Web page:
I also think consumers are changing, and they want something different now in terms of luxury. There is a shift from luxury for the sake of it to luxury that also takes into consideration other aspects that are more important such as sustainability and well-being. These are topics we are thinking on as we launch new ideas and projects. I think it’s actually a beautiful time for perfumery because COVID has effected the sense of smell, and so in a way, our challenge is to make even more beautiful perfumes so people can smell them and enjoy them. People realize the value of their sense of smell and now they are using scent more in their environment to make their home life enjoyable, to affect their moods, as a compliment to their grooming, and they’re wearing fragrance for their own enjoyment.
Tell me about yourself and your background in fragrances.
I’m originally from Verona but I moved to Milan in my 20’s to attend a fragrance school which was run by Symrise. Jean Claude Ellena was my fragrance teacher and he was such an inspiration! Then I worked in their New York City studio with fragrance heroes like Maurice Roucel. After, I worked for heritage brands in the niche sector such as Acqua di Parma and Le Labo before moving to London where I worked at the House of Floris as in house perfumer with Penny Ellis, mostly working on bespoke fragrance. Marco Vidal, the CEO of the Merchant of Venice, recruited me in mid-2021 to become Creative Director. When I took this job I decided I needed to come and live here on the lagoon, which is not the easiest option. Housing is not easy, our headquarters are on the mainland (no companies are in Venice proper) and commuting is quite a thing. But when I come back at night, I am very much immersed in what is a different pace, a different lifestyle, a different light. As brand ambassador, I’m living and absorbing Venice, its charm and mystique.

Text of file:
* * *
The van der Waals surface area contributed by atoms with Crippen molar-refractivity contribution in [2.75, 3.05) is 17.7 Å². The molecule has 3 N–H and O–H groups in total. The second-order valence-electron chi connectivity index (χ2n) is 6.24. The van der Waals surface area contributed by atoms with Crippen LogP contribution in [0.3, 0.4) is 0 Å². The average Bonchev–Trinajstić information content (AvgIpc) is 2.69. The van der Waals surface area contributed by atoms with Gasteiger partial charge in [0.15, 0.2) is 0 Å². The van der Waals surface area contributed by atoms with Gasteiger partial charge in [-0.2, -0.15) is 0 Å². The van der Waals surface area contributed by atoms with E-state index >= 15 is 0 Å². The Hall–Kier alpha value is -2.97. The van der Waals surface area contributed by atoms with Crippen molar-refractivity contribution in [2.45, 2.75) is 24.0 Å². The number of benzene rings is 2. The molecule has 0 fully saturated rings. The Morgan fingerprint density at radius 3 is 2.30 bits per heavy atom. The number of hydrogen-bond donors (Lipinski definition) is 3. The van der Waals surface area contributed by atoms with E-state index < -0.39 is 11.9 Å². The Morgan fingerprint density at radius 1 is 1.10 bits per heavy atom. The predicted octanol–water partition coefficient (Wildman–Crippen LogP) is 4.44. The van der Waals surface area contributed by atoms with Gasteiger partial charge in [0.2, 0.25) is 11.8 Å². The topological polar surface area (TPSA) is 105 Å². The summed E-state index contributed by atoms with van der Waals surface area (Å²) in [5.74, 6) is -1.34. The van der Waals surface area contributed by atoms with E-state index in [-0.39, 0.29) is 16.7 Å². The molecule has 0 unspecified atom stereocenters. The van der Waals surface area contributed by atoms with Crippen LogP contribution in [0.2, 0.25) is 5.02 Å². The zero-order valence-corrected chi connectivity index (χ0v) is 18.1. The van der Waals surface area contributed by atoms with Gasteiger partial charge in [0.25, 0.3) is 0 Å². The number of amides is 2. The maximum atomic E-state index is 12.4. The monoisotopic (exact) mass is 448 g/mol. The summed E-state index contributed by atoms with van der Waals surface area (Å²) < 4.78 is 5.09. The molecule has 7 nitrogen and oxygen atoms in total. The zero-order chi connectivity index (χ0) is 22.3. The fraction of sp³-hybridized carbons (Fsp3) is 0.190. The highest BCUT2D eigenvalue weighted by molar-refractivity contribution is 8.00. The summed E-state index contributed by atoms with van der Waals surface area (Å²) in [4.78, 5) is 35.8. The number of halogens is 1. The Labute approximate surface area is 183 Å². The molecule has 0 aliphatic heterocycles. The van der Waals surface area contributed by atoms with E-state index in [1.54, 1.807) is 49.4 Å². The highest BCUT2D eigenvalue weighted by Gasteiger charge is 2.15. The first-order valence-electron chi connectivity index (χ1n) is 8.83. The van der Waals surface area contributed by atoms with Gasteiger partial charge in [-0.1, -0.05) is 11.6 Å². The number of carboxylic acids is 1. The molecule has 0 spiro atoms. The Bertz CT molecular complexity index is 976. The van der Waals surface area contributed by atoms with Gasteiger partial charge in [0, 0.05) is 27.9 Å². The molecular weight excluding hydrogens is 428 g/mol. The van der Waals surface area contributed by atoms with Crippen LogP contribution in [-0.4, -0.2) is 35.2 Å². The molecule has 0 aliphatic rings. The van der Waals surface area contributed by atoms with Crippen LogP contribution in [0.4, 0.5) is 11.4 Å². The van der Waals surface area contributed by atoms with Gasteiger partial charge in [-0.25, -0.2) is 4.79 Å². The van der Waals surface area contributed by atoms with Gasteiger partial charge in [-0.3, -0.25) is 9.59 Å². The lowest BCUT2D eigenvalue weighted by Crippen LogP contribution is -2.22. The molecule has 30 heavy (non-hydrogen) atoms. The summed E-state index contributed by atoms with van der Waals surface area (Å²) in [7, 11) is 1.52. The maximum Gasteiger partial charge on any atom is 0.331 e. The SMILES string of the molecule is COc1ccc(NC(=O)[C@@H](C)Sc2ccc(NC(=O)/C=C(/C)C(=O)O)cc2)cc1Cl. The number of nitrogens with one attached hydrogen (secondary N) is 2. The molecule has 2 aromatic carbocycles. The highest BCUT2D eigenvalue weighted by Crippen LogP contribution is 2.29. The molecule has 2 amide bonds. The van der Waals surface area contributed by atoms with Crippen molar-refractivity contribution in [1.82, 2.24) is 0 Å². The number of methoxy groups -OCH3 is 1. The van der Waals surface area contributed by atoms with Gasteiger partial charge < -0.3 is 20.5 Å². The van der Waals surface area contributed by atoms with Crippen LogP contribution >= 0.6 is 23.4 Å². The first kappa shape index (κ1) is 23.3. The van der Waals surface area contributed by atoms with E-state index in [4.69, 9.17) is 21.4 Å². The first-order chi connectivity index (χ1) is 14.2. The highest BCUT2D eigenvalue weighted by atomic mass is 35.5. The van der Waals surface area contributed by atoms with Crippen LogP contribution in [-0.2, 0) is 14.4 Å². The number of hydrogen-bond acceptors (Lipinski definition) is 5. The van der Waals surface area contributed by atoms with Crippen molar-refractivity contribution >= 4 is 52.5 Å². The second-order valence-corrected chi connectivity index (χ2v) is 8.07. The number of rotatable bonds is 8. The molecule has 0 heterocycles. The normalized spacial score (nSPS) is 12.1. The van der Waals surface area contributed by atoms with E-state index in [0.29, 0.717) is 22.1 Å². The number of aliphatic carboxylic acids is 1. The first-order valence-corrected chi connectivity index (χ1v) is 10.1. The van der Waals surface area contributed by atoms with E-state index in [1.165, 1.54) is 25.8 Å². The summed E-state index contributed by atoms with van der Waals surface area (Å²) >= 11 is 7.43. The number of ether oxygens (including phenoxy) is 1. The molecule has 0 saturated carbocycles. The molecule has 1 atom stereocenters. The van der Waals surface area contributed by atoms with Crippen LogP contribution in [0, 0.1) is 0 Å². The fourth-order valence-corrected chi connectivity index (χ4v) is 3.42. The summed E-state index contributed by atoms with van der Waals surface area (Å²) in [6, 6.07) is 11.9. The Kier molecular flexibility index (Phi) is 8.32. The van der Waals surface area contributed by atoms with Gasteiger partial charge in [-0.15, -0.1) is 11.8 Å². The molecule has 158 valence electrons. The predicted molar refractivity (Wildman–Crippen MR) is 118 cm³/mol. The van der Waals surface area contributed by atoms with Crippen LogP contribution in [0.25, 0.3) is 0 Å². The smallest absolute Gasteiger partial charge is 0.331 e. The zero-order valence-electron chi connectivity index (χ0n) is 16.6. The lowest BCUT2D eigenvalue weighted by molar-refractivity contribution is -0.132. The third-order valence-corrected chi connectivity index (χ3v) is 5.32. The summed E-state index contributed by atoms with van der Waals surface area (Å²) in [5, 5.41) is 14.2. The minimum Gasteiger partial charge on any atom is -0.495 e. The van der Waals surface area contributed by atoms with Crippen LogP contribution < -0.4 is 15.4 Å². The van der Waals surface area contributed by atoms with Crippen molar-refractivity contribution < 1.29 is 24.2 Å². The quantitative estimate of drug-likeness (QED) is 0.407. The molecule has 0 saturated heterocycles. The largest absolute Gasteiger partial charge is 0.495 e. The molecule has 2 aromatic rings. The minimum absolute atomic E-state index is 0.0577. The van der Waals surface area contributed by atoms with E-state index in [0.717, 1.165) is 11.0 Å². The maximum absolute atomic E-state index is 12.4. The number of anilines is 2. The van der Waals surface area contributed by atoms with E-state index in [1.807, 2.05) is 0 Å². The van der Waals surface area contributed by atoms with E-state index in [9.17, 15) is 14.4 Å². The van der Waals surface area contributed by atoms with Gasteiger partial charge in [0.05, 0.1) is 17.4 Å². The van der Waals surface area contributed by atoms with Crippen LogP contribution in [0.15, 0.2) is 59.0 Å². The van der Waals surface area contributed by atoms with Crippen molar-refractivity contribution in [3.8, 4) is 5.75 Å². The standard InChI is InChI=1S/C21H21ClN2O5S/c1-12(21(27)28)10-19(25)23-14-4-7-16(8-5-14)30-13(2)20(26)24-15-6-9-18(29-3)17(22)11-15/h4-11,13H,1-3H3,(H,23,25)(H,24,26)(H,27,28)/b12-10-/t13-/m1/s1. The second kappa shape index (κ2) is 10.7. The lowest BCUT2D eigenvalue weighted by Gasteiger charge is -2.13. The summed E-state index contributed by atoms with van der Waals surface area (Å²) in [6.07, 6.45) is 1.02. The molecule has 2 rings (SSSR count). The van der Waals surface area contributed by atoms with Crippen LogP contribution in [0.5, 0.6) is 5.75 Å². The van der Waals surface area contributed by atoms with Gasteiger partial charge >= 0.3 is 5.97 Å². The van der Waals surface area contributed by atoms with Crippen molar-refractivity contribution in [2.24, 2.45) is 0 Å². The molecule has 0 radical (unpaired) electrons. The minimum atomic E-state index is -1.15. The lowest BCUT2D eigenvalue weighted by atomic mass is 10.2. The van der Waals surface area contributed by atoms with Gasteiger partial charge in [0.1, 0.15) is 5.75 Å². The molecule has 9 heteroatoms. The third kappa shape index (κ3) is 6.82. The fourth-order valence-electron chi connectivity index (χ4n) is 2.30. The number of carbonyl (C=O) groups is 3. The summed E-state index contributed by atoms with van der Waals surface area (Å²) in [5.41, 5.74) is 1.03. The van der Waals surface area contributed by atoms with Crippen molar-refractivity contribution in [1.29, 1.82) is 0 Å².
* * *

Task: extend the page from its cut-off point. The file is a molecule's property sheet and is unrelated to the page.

In your role, what would you like to bring to the brand?
I feel very privileged because we are in a place where everything we do is formed and inspired by history and culture -which are things I like very much - but we are based in the now and we work towards the future. I’m very excited because we get the chance to work with some of the best noses in the world and that is a very important asset. Every time there is a new project, a new inspiration and you find a good team with the perfect story and the right perfumer, it’s like creating magic. It’s a lot about magic, creating some fragrance magic and special moments for people. My role is very much that. I look forward to creating new things with the Merchant of Venice.
Stepping through the doors at the flagship location in Campo San Fantin transported me back in history. The palatial, 19th century décor includes elegant paneling, carved walnut woodwork and four stunning terracotta allegorical statues representing Botanicals, Medicine, Surgery and Physics. Against this backdrop the fragrances are placed like precious jewels in an extraordinary setting. I had the pleasure of smelling an assortment of the fragrances, guided by the incredibly knowledgeable manager, Monica. She asked about my preferences then steered me towards the sophisticated Byzantium Saffron from the Murano Collection, an intoxicating blend of saffron, cedarwood, patchouli and amber. I couldn’t help asking to test Arabesque from the Murano Exclusives because I was so intrigued by the pattern on the flacon which was inspired by the Palazzo Ca’ d’oro on the Grand Canal. The fragrance, an opulent concoction of tobacco leaf, ginger, plum and cedarwood was sublime. I could have stayed in the shop all day discovering every fragrance, which I will definitely do when I make my next pilgrimage to Venice.
* It is documented that Henry III purchased fragrance during his visit to Venice in 1574
**The rooms of the Palazzo Mocenigo Museum dedicated to perfumery are under renovation following the Acqua Alta of 2019 as well as the need to become COVID compliant while ensuring a superb experience.
For more information, visit: www.themerchantofvenice.com/en/
Vidal 120, Massimo Orlandini
The History of Perfume in Venice, Anna Messina